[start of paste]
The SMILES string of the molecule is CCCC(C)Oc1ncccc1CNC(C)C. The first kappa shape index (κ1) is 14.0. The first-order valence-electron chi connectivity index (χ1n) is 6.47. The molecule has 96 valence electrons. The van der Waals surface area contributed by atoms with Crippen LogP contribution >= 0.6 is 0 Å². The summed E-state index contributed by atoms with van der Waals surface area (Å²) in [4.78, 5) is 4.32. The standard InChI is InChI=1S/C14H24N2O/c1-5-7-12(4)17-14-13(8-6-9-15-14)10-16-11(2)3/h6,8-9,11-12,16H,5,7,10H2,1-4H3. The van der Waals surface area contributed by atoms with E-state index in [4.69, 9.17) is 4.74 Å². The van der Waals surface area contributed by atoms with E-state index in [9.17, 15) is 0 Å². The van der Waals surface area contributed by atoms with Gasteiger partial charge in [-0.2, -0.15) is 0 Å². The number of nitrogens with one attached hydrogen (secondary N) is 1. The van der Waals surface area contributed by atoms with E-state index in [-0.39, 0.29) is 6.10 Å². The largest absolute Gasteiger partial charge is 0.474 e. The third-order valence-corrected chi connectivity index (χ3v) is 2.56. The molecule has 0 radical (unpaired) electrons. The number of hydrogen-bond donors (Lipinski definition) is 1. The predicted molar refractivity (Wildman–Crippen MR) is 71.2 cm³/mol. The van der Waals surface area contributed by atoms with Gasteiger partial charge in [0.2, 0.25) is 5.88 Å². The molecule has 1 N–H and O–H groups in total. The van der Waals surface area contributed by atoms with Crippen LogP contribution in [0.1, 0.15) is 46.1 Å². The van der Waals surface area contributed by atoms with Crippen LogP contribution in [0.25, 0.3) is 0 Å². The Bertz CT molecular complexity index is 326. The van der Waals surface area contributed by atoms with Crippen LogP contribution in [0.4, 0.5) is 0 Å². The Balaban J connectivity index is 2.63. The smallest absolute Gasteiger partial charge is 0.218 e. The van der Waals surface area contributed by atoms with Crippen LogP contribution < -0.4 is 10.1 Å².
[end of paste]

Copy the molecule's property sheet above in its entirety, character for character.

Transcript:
The SMILES string of the molecule is CCCC(C)Oc1ncccc1CNC(C)C. The first kappa shape index (κ1) is 14.0. The first-order valence-electron chi connectivity index (χ1n) is 6.47. The molecule has 96 valence electrons. The van der Waals surface area contributed by atoms with Crippen LogP contribution >= 0.6 is 0 Å². The summed E-state index contributed by atoms with van der Waals surface area (Å²) in [4.78, 5) is 4.32. The standard InChI is InChI=1S/C14H24N2O/c1-5-7-12(4)17-14-13(8-6-9-15-14)10-16-11(2)3/h6,8-9,11-12,16H,5,7,10H2,1-4H3. The van der Waals surface area contributed by atoms with E-state index in [4.69, 9.17) is 4.74 Å². The van der Waals surface area contributed by atoms with E-state index in [9.17, 15) is 0 Å². The van der Waals surface area contributed by atoms with Gasteiger partial charge in [-0.2, -0.15) is 0 Å². The number of nitrogens with one attached hydrogen (secondary N) is 1. The van der Waals surface area contributed by atoms with E-state index in [-0.39, 0.29) is 6.10 Å². The largest absolute Gasteiger partial charge is 0.474 e. The third-order valence-corrected chi connectivity index (χ3v) is 2.56. The molecule has 0 radical (unpaired) electrons. The number of hydrogen-bond donors (Lipinski definition) is 1. The predicted molar refractivity (Wildman–Crippen MR) is 71.2 cm³/mol. The van der Waals surface area contributed by atoms with Gasteiger partial charge in [0.2, 0.25) is 5.88 Å². The molecule has 1 N–H and O–H groups in total. The van der Waals surface area contributed by atoms with Crippen LogP contribution in [0.1, 0.15) is 46.1 Å². The van der Waals surface area contributed by atoms with Crippen LogP contribution in [0.25, 0.3) is 0 Å². The Bertz CT molecular complexity index is 326. The van der Waals surface area contributed by atoms with Crippen LogP contribution in [0.4, 0.5) is 0 Å². The Balaban J connectivity index is 2.63. The smallest absolute Gasteiger partial charge is 0.218 e. The van der Waals surface area contributed by atoms with Crippen LogP contribution < -0.4 is 10.1 Å².